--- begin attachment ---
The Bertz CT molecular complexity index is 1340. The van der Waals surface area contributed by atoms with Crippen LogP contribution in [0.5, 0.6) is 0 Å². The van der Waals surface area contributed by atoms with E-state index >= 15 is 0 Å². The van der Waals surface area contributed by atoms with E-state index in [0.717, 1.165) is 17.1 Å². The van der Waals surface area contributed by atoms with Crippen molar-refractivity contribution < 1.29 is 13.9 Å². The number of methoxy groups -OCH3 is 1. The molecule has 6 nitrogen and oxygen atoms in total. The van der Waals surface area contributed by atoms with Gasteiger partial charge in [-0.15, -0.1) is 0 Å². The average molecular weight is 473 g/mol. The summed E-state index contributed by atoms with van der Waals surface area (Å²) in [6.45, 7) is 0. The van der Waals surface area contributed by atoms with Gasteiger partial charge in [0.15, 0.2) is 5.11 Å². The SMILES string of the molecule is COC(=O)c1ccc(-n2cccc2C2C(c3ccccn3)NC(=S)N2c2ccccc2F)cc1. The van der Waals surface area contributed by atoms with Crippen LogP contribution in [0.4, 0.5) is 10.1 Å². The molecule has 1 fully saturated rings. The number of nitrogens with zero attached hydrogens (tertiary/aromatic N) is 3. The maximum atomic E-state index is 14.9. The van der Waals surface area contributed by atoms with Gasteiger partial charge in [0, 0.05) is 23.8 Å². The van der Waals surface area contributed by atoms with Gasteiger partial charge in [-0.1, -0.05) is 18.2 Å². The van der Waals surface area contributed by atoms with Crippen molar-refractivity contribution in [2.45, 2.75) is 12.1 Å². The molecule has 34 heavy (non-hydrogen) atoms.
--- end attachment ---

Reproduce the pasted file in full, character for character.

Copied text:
The Bertz CT molecular complexity index is 1340. The van der Waals surface area contributed by atoms with Crippen LogP contribution in [0.5, 0.6) is 0 Å². The van der Waals surface area contributed by atoms with E-state index >= 15 is 0 Å². The van der Waals surface area contributed by atoms with E-state index in [0.717, 1.165) is 17.1 Å². The van der Waals surface area contributed by atoms with Crippen molar-refractivity contribution < 1.29 is 13.9 Å². The number of methoxy groups -OCH3 is 1. The molecule has 6 nitrogen and oxygen atoms in total. The van der Waals surface area contributed by atoms with Gasteiger partial charge in [-0.15, -0.1) is 0 Å². The average molecular weight is 473 g/mol. The summed E-state index contributed by atoms with van der Waals surface area (Å²) in [6.45, 7) is 0. The van der Waals surface area contributed by atoms with Gasteiger partial charge in [0.15, 0.2) is 5.11 Å². The SMILES string of the molecule is COC(=O)c1ccc(-n2cccc2C2C(c3ccccn3)NC(=S)N2c2ccccc2F)cc1. The van der Waals surface area contributed by atoms with Crippen LogP contribution in [0.4, 0.5) is 10.1 Å². The molecule has 1 fully saturated rings. The number of nitrogens with zero attached hydrogens (tertiary/aromatic N) is 3. The maximum atomic E-state index is 14.9. The van der Waals surface area contributed by atoms with Gasteiger partial charge in [0, 0.05) is 23.8 Å². The van der Waals surface area contributed by atoms with Gasteiger partial charge in [-0.1, -0.05) is 18.2 Å². The van der Waals surface area contributed by atoms with Crippen molar-refractivity contribution in [2.45, 2.75) is 12.1 Å². The molecule has 34 heavy (non-hydrogen) atoms.